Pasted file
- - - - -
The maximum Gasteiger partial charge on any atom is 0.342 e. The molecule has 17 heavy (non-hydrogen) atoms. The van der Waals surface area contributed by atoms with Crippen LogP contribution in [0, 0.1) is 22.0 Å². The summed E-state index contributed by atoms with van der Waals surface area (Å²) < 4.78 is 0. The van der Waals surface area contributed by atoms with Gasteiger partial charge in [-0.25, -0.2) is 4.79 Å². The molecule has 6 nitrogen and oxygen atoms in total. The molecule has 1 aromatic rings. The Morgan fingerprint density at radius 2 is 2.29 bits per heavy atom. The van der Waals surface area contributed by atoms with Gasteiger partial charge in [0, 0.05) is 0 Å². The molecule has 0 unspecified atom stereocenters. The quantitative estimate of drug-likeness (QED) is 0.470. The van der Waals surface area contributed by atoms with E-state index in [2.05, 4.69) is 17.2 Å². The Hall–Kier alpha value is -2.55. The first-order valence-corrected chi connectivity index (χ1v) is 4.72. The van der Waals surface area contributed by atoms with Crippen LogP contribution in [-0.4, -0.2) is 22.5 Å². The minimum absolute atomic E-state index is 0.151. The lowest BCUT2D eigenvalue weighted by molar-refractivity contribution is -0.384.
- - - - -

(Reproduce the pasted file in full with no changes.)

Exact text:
The maximum Gasteiger partial charge on any atom is 0.342 e. The molecule has 17 heavy (non-hydrogen) atoms. The van der Waals surface area contributed by atoms with Crippen LogP contribution in [0, 0.1) is 22.0 Å². The summed E-state index contributed by atoms with van der Waals surface area (Å²) < 4.78 is 0. The van der Waals surface area contributed by atoms with Gasteiger partial charge in [-0.25, -0.2) is 4.79 Å². The molecule has 6 nitrogen and oxygen atoms in total. The molecule has 1 aromatic rings. The Morgan fingerprint density at radius 2 is 2.29 bits per heavy atom. The van der Waals surface area contributed by atoms with Gasteiger partial charge in [0, 0.05) is 0 Å². The molecule has 0 unspecified atom stereocenters. The quantitative estimate of drug-likeness (QED) is 0.470. The van der Waals surface area contributed by atoms with E-state index in [2.05, 4.69) is 17.2 Å². The Hall–Kier alpha value is -2.55. The first-order valence-corrected chi connectivity index (χ1v) is 4.72. The van der Waals surface area contributed by atoms with Crippen LogP contribution in [-0.4, -0.2) is 22.5 Å². The minimum absolute atomic E-state index is 0.151. The lowest BCUT2D eigenvalue weighted by molar-refractivity contribution is -0.384.